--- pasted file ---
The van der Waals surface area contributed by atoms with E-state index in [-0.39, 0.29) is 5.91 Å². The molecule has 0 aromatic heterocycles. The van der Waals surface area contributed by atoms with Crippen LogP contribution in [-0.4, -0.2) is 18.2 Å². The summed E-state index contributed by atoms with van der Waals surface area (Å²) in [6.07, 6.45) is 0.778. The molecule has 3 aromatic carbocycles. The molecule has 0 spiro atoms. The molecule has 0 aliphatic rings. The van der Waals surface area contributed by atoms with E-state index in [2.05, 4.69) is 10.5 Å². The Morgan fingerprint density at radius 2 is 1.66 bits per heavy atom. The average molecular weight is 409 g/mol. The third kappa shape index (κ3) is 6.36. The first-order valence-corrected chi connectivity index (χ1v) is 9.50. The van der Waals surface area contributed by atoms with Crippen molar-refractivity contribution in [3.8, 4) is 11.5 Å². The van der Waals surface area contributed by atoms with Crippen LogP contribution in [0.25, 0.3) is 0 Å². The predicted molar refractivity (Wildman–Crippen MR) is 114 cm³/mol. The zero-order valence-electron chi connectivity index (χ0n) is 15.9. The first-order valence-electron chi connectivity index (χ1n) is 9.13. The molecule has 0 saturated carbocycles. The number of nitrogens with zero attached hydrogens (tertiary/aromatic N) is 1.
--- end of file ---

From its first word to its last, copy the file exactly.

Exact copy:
The van der Waals surface area contributed by atoms with E-state index in [-0.39, 0.29) is 5.91 Å². The molecule has 0 aromatic heterocycles. The van der Waals surface area contributed by atoms with Crippen LogP contribution in [-0.4, -0.2) is 18.2 Å². The summed E-state index contributed by atoms with van der Waals surface area (Å²) in [6.07, 6.45) is 0.778. The molecule has 3 aromatic carbocycles. The molecule has 0 spiro atoms. The molecule has 0 aliphatic rings. The van der Waals surface area contributed by atoms with E-state index in [2.05, 4.69) is 10.5 Å². The Morgan fingerprint density at radius 2 is 1.66 bits per heavy atom. The average molecular weight is 409 g/mol. The third kappa shape index (κ3) is 6.36. The first-order valence-corrected chi connectivity index (χ1v) is 9.50. The van der Waals surface area contributed by atoms with Crippen molar-refractivity contribution in [3.8, 4) is 11.5 Å². The van der Waals surface area contributed by atoms with Crippen LogP contribution in [0.25, 0.3) is 0 Å². The predicted molar refractivity (Wildman–Crippen MR) is 114 cm³/mol. The zero-order valence-electron chi connectivity index (χ0n) is 15.9. The first-order valence-electron chi connectivity index (χ1n) is 9.13. The molecule has 0 saturated carbocycles. The number of nitrogens with zero attached hydrogens (tertiary/aromatic N) is 1.